Qantas and the Asiafication of Australia
Few private companies engender quite the same sense of public ownership as Australia's national flag carrier, Qantas.
The airline has encouraged this, of course, with its sentimental advertisements featuring the Peter Allen hit, I Still Call Australia Home, and its sponsorship of national sports teams, like the Wallabies, the Socceroos and Australia's Olympians.
When Cadel Evans recently made his homecoming to Melbourne after winning the Tour de France, Qantas mounted a sham photo opportunity timed to coincide with the breakfast news shows that showed him coming down the steps of a parked Airbus A380, even though he had actually touched down on another plane earlier in the morning.
Now Qantas stands accused of a much more egregious pretence: of planning to use Australia not so much as a home but as a lay-over. It follows the announcement of a corporate-restructuring that will see the expansion of the airline's operations in Asia, big changes to its struggling international operations and the loss of 1,000 jobs from its 35,000-strong workforce.
Qantas plans to launch two Asia-based airlines, including a budget airline operating out of Japan. It has not decided where to base its other so far nameless joint-venture, though Singapore and Kuala Lumpur are potential hubs.
The airline, which made a healthy pre-tax profit on the back of its domestic routes, says it has no other choice because its international operations are set to lose $A200m ($208m, £126m). It has been hit by short-term factors like high fuel costs and natural disasters, including volcanic ash clouds.
But it faces long-term structural challenges. Australia's open skies policy has seen the expansion of Middle Eastern and Asian carriers, like Emirates and Singapore Airlines, which has eaten into its market share.
The announcement has inflamed parliamentarians. "I think it's official, Qantas can no longer call Australia home," said Senator Nick Xenophon.
Queensland MP Bob Katter - he of the 10-gallon hat - went further, sounding like a furious passenger who had just arrived at the end of a 23-hour flight to London only to discover that his luggage was in Sao Paulo.
"The people that make these decisions in Sydney are the slithering suits, as I call them, but for a bunch of brainless bastards there'd be few people in the world that would compare with them."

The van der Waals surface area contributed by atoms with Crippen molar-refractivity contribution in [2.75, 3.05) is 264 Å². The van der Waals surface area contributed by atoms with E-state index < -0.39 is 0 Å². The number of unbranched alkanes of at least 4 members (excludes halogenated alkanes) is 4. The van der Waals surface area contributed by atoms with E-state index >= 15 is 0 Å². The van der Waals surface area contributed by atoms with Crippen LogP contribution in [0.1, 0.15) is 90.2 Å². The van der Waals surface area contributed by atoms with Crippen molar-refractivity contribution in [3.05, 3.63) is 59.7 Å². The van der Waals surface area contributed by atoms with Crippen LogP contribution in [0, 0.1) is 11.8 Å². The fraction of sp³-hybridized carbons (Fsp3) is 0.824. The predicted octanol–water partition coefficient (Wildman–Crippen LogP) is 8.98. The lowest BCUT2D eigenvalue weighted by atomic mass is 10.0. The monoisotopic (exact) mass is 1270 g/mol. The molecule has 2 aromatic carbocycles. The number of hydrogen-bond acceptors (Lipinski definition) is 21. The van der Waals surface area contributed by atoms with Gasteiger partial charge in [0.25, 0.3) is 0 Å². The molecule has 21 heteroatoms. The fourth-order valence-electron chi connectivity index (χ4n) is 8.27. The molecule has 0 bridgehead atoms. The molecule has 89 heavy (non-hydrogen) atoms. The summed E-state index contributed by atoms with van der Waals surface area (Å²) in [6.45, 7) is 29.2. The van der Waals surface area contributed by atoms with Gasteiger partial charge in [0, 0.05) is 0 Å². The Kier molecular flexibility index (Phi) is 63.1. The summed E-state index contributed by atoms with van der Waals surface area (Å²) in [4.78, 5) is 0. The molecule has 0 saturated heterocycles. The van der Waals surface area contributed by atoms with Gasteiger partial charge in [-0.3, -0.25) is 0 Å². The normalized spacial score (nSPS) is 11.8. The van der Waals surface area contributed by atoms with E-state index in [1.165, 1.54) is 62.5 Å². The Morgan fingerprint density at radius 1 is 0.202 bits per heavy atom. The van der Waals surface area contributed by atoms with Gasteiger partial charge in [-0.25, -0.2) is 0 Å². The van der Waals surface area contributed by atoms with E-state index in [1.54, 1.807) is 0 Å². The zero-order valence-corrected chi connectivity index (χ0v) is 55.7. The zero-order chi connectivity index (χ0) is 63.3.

Like I say, the very word Qantas - which started life as the Queensland and Northern Territory Services Limited - unleashes strong passions.
The Spirit of Asia?
Lawmakers are now combing through the Qantas Sales Act, the legislation that brought about the airline's privatisation in the 1990s, to see if the restructuring violates the clause ruling that the airline needs to maintain Australia as its operational base.
Meanwhile, the unions are bemoaning what they are calling the offshoring of Australian jobs, even though the airline says that the 1,000 posts are disappearing rather than being relocated elsewhere.
For our purposes, the restructuring of the airline is interesting for what it says about the globalisation of the domestic economy and the continuing Asiafication of Australia. Others have written that Qantas's famous motto The Spirit of Australia should now read The Spirit of Australasia. But perhaps the airline should even go further and paint The Spirit of Asia on its planes.
For Qantas chief executive Alan Joyce this is simply a case of chasing an emerging market. Over the next 20 years, 16% of the world's middle-class will be in East Asia.
"China may already have the world's fourth-largest population of millionaires, and India the 12th," he said. "There are many, many millions of premium travellers in waiting."
By 2014, the Asia-Pacific region will account for a third of global air traffic - up 26% from now.
Tellingly and symbolically, Qantas has cut two unprofitable routes to London, operating out of Bangkok and Hong Kong - another indication of Australia's reorientation.
The competition that Qantas now faces from airlines like Emirates also speaks of the opening up, deregulation and globalisation of the Australian economy.
Why, Etihad, the Gulf-based airline, even has naming rights on Melbourne's indoor Docklands stadium. Also gone are the days when Qantas had a near stranglehold on the lucrative trans-Pacific route. It was a duopoly shared with the American carrier United. Signed in 2008, the open skies agreement between Washington and Canberra ended all that.
As people will have noticed during Alan Joyce's media blitz this week, Qantas is also run by an Irishman, just as Telstra, the telecommunications giant, was run up until recently by an American. Again, it speaks of the internationalisation of Australian corporate life. ANZ, one of the main banks, is run by a Brit. Westpac is run by Gail Kelly, an Australian of South African descent.
Many aviation specialists believe that Qantas has brought many of its problems on itself, through bad decision-making.
Geoffrey Thomas of Air Transport Journal told the ABC's The World Today: "One of the reasons they've lost so much market share into this country is because they were the last major airline to put seat-back videos into economy, they didn't choose the right aeroplanes, and they were one of the last airlines to put premium economy into their aircraft despite the fact that Australians are the second-tallest people in the world flying the longest distances."
But many aviation specialists believe that the airline has no other option but to expand into Asia if it is to remain viable as an international operator.
Paul Keating once said that if Australia could not succeed in Asia it could not succeed anywhere. Evidently, the same now is true of Qantas.